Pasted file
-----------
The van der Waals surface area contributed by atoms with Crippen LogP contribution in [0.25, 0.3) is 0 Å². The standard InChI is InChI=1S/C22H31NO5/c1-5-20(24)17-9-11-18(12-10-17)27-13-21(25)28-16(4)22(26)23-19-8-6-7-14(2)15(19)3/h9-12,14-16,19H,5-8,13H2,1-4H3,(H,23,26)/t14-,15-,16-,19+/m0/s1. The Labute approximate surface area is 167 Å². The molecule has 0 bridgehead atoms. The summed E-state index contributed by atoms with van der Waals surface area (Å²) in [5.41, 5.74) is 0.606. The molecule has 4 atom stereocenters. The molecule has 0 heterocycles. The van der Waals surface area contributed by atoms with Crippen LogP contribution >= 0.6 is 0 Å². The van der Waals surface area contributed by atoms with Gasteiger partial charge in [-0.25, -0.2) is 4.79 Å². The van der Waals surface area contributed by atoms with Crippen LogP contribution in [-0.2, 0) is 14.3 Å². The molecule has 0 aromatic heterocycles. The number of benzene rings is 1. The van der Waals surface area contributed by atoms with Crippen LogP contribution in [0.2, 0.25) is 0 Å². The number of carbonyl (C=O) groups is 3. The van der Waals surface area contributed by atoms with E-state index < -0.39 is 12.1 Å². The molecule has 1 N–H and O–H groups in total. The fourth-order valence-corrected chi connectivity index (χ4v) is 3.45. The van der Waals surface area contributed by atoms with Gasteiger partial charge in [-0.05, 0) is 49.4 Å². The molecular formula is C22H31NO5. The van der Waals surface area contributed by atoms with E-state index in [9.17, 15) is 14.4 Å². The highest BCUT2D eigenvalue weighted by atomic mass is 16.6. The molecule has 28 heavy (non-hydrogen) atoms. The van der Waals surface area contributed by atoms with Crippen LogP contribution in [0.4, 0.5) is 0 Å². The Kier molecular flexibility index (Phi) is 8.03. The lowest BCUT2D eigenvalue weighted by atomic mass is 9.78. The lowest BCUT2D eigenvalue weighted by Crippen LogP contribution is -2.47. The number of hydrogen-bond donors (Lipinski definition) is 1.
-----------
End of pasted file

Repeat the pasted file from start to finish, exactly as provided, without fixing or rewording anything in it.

The van der Waals surface area contributed by atoms with Crippen LogP contribution in [0.25, 0.3) is 0 Å². The standard InChI is InChI=1S/C22H31NO5/c1-5-20(24)17-9-11-18(12-10-17)27-13-21(25)28-16(4)22(26)23-19-8-6-7-14(2)15(19)3/h9-12,14-16,19H,5-8,13H2,1-4H3,(H,23,26)/t14-,15-,16-,19+/m0/s1. The Labute approximate surface area is 167 Å². The molecule has 0 bridgehead atoms. The summed E-state index contributed by atoms with van der Waals surface area (Å²) in [5.41, 5.74) is 0.606. The molecule has 4 atom stereocenters. The molecule has 0 heterocycles. The van der Waals surface area contributed by atoms with Crippen LogP contribution >= 0.6 is 0 Å². The van der Waals surface area contributed by atoms with Gasteiger partial charge in [-0.25, -0.2) is 4.79 Å². The van der Waals surface area contributed by atoms with Crippen LogP contribution in [-0.2, 0) is 14.3 Å². The molecule has 0 aromatic heterocycles. The number of benzene rings is 1. The van der Waals surface area contributed by atoms with Crippen LogP contribution in [0.2, 0.25) is 0 Å². The number of carbonyl (C=O) groups is 3. The van der Waals surface area contributed by atoms with E-state index < -0.39 is 12.1 Å². The molecule has 1 N–H and O–H groups in total. The fourth-order valence-corrected chi connectivity index (χ4v) is 3.45. The van der Waals surface area contributed by atoms with Gasteiger partial charge in [-0.05, 0) is 49.4 Å². The molecular formula is C22H31NO5. The van der Waals surface area contributed by atoms with E-state index in [9.17, 15) is 14.4 Å². The highest BCUT2D eigenvalue weighted by atomic mass is 16.6. The molecule has 28 heavy (non-hydrogen) atoms. The van der Waals surface area contributed by atoms with Crippen LogP contribution in [0.4, 0.5) is 0 Å². The Kier molecular flexibility index (Phi) is 8.03. The lowest BCUT2D eigenvalue weighted by atomic mass is 9.78. The lowest BCUT2D eigenvalue weighted by Crippen LogP contribution is -2.47. The number of hydrogen-bond donors (Lipinski definition) is 1.